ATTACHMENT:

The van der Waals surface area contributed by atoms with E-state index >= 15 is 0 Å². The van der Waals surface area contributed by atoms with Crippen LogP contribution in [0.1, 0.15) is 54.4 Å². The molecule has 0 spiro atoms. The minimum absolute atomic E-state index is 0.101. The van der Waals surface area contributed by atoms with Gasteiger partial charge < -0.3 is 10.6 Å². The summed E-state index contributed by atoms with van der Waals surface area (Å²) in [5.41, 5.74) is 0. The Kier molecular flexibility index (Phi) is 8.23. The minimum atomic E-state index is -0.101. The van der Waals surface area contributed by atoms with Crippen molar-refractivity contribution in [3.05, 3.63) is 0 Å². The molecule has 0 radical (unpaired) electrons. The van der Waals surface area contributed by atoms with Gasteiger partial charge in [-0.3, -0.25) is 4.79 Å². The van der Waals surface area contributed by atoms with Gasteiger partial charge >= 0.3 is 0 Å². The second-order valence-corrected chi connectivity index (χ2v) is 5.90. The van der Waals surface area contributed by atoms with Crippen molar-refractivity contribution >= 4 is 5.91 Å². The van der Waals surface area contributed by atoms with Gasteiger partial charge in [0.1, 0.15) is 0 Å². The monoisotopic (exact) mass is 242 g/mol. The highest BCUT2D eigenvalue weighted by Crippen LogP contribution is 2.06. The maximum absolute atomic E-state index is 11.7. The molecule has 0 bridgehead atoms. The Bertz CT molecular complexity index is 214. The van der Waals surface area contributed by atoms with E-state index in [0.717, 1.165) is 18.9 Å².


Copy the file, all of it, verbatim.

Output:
The van der Waals surface area contributed by atoms with E-state index >= 15 is 0 Å². The van der Waals surface area contributed by atoms with Crippen LogP contribution in [0.1, 0.15) is 54.4 Å². The molecule has 0 spiro atoms. The minimum absolute atomic E-state index is 0.101. The van der Waals surface area contributed by atoms with Gasteiger partial charge < -0.3 is 10.6 Å². The summed E-state index contributed by atoms with van der Waals surface area (Å²) in [5.41, 5.74) is 0. The Kier molecular flexibility index (Phi) is 8.23. The minimum atomic E-state index is -0.101. The van der Waals surface area contributed by atoms with Crippen molar-refractivity contribution in [3.05, 3.63) is 0 Å². The molecule has 0 radical (unpaired) electrons. The van der Waals surface area contributed by atoms with Gasteiger partial charge in [-0.3, -0.25) is 4.79 Å². The van der Waals surface area contributed by atoms with Gasteiger partial charge >= 0.3 is 0 Å². The second-order valence-corrected chi connectivity index (χ2v) is 5.90. The van der Waals surface area contributed by atoms with Crippen molar-refractivity contribution >= 4 is 5.91 Å². The van der Waals surface area contributed by atoms with Gasteiger partial charge in [0.1, 0.15) is 0 Å². The monoisotopic (exact) mass is 242 g/mol. The highest BCUT2D eigenvalue weighted by Crippen LogP contribution is 2.06. The maximum absolute atomic E-state index is 11.7. The molecule has 0 bridgehead atoms. The Bertz CT molecular complexity index is 214. The van der Waals surface area contributed by atoms with E-state index in [0.717, 1.165) is 18.9 Å².